Duke and the call to prayer: 3 things to keep in mind

January 19th, 2015

Have you ever noticed how cookbooks, in spite of their plain intention to include “just the facts,” will every now and then insert an unexpectedly dramatic instruction or description? I’m thinking of the injunction to heat water to a “full, rolling boil.” I can’t ever read that phrase without picturing the water as some kind of upset.

Recently Duke University has immersed itself in the “full, rolling boil” that is religious pluralism in the 21st century. In recent years Duke has begun to offer more opportunities for its Muslim students, including opening a Muslim prayer room and hiring an imam to work alongside Jewish and Christian campus ministers. Continuing that trajectory, on Wednesday, January 14 the university announced that it would allow the adhan, the public call to Muslim prayer, to be chanted from the tower of the iconic Duke Chapel. By Thursday afternoon, however, the university had received enough complaints, protests and credible threats of violence that they had to conclude that “what was conceived as an effort to unify was not having the intended effect,” and hence that the call to prayer would be sounded from in front of the tower instead.

This episode, coming as it has on the heels of the heinous attacks on the staff of the French satirical magazine Charlie Hebdo, has generated more than its share of umbrage and vilification from all sides of the culture wars. It’s also brought about some helpful reflection on life in a world where ignoring or forgetting about religious differences is no longer possible. In an attempt to add to the latter, let me offer three thoughts that can inform a Christian response to this week’s events:

First, this incident reminds us that Islam is an inherently public religion. As I mentioned above, ministry with and to the Muslim community at Duke has been growing for years; why all the uproar now? I suspect it’s because the muezzin’s call from the bell tower feels very different than a Muslim group meeting for prayer or to break the Ramadan fast in a room somewhere on campus. It’s easy to ignore the latter; out of sight, out of mind, right? But if you’re walking across the quad when the call to prayer sounds from the tower, it’s going to impinge on your attention in an entirely different way.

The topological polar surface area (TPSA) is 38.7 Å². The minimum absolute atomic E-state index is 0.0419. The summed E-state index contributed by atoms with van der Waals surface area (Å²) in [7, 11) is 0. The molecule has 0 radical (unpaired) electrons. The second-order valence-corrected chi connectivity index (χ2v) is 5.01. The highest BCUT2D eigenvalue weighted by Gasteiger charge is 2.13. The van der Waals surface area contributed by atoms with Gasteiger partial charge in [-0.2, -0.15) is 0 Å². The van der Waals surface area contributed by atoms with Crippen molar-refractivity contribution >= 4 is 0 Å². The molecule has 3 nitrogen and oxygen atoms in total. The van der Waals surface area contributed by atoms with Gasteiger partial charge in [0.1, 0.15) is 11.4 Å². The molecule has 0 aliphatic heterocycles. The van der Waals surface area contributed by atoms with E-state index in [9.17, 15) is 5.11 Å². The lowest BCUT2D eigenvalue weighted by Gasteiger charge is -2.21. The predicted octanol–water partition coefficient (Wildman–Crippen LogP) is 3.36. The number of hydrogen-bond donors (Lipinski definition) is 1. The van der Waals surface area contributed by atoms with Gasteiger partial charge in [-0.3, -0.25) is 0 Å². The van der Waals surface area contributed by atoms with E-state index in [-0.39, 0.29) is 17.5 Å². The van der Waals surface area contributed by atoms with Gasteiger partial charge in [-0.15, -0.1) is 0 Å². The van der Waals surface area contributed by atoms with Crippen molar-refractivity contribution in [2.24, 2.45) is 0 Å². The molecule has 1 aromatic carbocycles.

One of the reasons this feels so intrusive to American Christians is that we’ve been listening to the Enlightenment tell us for a few centuries now that religion is a purely private matter, to be practiced in your church or living room. The world created by the Enlightenment tells you to keep your religion to yourself, thank you very much. But the thing is, Islam never got this memo. In Muslim theology the sovereignty of God is so complete that the dichotomy between public and private makes no sense. You issue the call to prayer in a public way because God is calling everyone to the life of prayer, not just a few folks gathered in a basement.

A second thing to bear in mind: As many Christian leaders in the Duke community have pointed out, Duke Chapel was endowed and constructed as a place of Christian worship. Its art and architecture are explicitly Christian in character. Although the university is now a multicultural, pluralistic institution, Duke has long and deep ties to the Methodist tradition. Allowing the bell tower of Duke Chapel to be used for religious purposes other than Christian is a significant departure from what the founders of the university intended. Many feel that the decision to employ the chapel bell tower for chanting the Muslim adhan was made without sufficient regard to these facts.

But finally, and most important: The two considerations listed above do nothing to excuse Christians from the biblical injunction to welcome the stranger in this situation. The hospitality Scripture tells us to practice comes with no strings attached. We aren’t hospitable just to those who think like us or whom we might one day convince to do so. Whether we see Muslims as fellow worshippers of the God of Abraham or children of a strange deity is immaterial to our obligation to welcome them and share with them what is ours.

To those Christians especially who point out that Duke Chapel was intended to be a Christian, rather than multireligious, worship space, I would say that this is precisely the reason we should invite the muzzein to climb those steps every Friday noon and sing the call to prayer. If we believe that space is Christian, then the most Christian thing to do with it is welcome our Muslim neighbors to use it in service to their faith.

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